The federal government has been rolling out its response to the coronavirus crisis, trying to slow the spread and prop up the economy, which has taken a severe hit.
House lawmakers scrambled back to Washington Friday morning amid fears one GOP member of Congress would force a delay in the vote on the $2 trillion coronavirus relief bill passed unanimously by the Senate.
Speaker Nancy Pelosi had expressed hope the measure would pass the House by unanimous consent via a voice vote, but Rep. Thomas Massie, R-Ky., may derail those plans — by objecting on the grounds that there isn’t a quorum of 216 — or one-fifth of the current 430 members — needed to conduct business.
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Here are the latest developments in the government response:
House Democrats fear lone GOP member may object to quick voice vote
The possibility of the House passing the Senate-passed coronavirus relief bill in the fastest available way — by unanimous consent or a simple voice vote — is slipping away from Democrats as expectations grow that Rep. Tom Massie, R-Ky., will force delay the vote.
Late Thursday, House Majority Leader Steny Hoyer’s office urged members to return to Washington by 10 a.m. Friday to make a quorum, amid growing concern of COVID-19 spreading across the Capitol and country.
For today, a quorum constitutes 216 members, and if Massie notes the absence of a quorum, he could stop the proceedings until quorum is reached.
Once at least 216 members are present, the House could have a recorded roll call vote if one-fifth of the body — or 44 members — support it. If not, they could try to hold a voice vote again, and Massie’s objection of the absence of a quorum wouldn’t prevail.
Three hours of debate on the bill are expected in the morning before an effort to pass it by voice vote.
The eleventh hour concern over Massie prompted several House members to board near-empty planes headed to the nation’s capital Friday morning.
Rep. Dusty Johnson of South Dakota shared a photo of himself with three Minnesota lawmakers appearing to be the only passengers on a flight to Washington.
Just after midnight, Rep. Jimmy Gomez, D-Calif., posted a photo of a deserted LAX, noting he was traveling back to the chamber since other members can’t for health reasons.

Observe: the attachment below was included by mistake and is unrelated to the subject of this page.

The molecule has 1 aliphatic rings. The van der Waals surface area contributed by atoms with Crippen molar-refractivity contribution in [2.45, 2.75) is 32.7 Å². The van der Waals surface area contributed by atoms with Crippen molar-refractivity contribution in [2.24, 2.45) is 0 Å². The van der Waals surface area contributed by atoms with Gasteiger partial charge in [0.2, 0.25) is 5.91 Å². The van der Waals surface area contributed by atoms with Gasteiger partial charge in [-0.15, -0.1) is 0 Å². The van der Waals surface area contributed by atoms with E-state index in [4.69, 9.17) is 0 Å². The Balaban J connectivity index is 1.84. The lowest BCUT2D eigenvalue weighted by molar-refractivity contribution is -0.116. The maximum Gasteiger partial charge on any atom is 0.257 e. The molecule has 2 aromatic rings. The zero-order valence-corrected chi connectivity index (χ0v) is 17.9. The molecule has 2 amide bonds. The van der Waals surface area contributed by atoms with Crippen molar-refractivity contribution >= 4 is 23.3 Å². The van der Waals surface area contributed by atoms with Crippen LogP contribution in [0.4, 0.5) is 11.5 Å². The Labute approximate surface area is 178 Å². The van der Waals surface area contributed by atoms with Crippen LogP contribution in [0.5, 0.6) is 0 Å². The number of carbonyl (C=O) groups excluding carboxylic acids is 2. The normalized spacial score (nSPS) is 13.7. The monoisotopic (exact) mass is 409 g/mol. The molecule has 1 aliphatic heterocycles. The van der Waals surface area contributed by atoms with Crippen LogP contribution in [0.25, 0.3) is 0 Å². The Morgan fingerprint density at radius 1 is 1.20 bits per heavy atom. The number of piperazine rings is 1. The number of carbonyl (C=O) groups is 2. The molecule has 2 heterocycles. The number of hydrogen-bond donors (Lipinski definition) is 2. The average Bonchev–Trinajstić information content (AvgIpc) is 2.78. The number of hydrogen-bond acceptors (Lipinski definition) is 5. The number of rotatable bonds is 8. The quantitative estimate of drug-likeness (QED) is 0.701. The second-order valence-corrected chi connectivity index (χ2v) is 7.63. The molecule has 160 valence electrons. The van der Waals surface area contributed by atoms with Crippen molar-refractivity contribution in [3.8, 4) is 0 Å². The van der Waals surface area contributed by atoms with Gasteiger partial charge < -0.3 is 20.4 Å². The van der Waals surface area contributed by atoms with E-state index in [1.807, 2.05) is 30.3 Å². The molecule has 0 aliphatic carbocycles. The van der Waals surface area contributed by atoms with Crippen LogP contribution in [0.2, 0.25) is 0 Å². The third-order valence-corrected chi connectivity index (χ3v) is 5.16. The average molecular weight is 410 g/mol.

After calling Massie a “grandstander” at Thursday’s task force briefing, President Trump doubled down on his disapproval of the Kentucky congressman on Twitter Friday morning, even calling for Massie to be thrown out of the Republican party.
In a series of tweets Friday afternoon, Massie indicated he will request the formal roll call vote.
Trump changes tone, tells GM, ‘START MAKING VENTILATORS, NOW!!!!!!’
President Trump abruptly changed his tone on whether more ventilators were urgently needed as governors have been demanding.
In a series of tweets, he once again threatened to use the Defense Production Act, which he says he has activated but not actually employed, to force General Motors to make them — as the federal government had been negotiating with the company to do so. He took aim at Ford as well.
Trump said General Motors had agreed to producing 40,000 ventilators “very quickly,” but now, he said, they are saying it will be 6,000 ventilators in late April, “and they want top dollar.”
He said “General Motors MUST immediately open their stupidly abandoned Lordstown plant in Ohio, or some other plant, and START MAKING VENTILATORS, NOW!!!!!! FORD, GET GOING ON VENTILATORS, FAST!!!!!!”
It was unclear if Trump’s tweeting “invoke ‘P’” — which he said in another tweet means invoke the Defense Production Act — is legal invocation of the measure, but appeared to be another threat.
The tweets come after the New York Times reported his administration had delayed going forward with a government contract because of cost concerns over the $1 billion or more price tag.
On Thursday night, in a 40-minute phone interview with Fox News’ Sean Hannity, Trump suggested the number of ventilators being requested by governors to combat COVID-19 isn’t necessary.
“I have a feeling that a lot of the numbers that are being said in some areas are just bigger than they’re going to be,” he said. “I don’t believe you need 40,000 or 30,000 ventilators. You go into major hospitals sometimes, and they’ll have two ventilators. And now all of a sudden they’re saying, ‘Can we order 30,000 ventilators?'”
The president said that companies are stepping up and producing the “very, very expensive” ventilators and other pieces of equipment, but he also repeated that this was primarily a state responsibility.
“Remember, we are a second line of attack,” Trump said. “The first line of attack is supposed to be the hospitals in the local government and the states. The states themselves.”
Despite saying positive things about New York’s Democratic governor, Andrew Cuomo, Trump struck a sharply partisan tone at other moments. He called Washington Gov. Jay Inslee of Washington state, calling him a “failed presidential candidate” who “should be doing more.”
He also referred to Michigan Gov. Gretchen Whitmer, another Democrat, as “the young woman governor” and said she wasn’t “stepping up.”
What to know about coronavirus:
ABC News’ John Parkinson, Mariam Khan, Megan Hughes and Sarah Kolinovsky contributed to this report.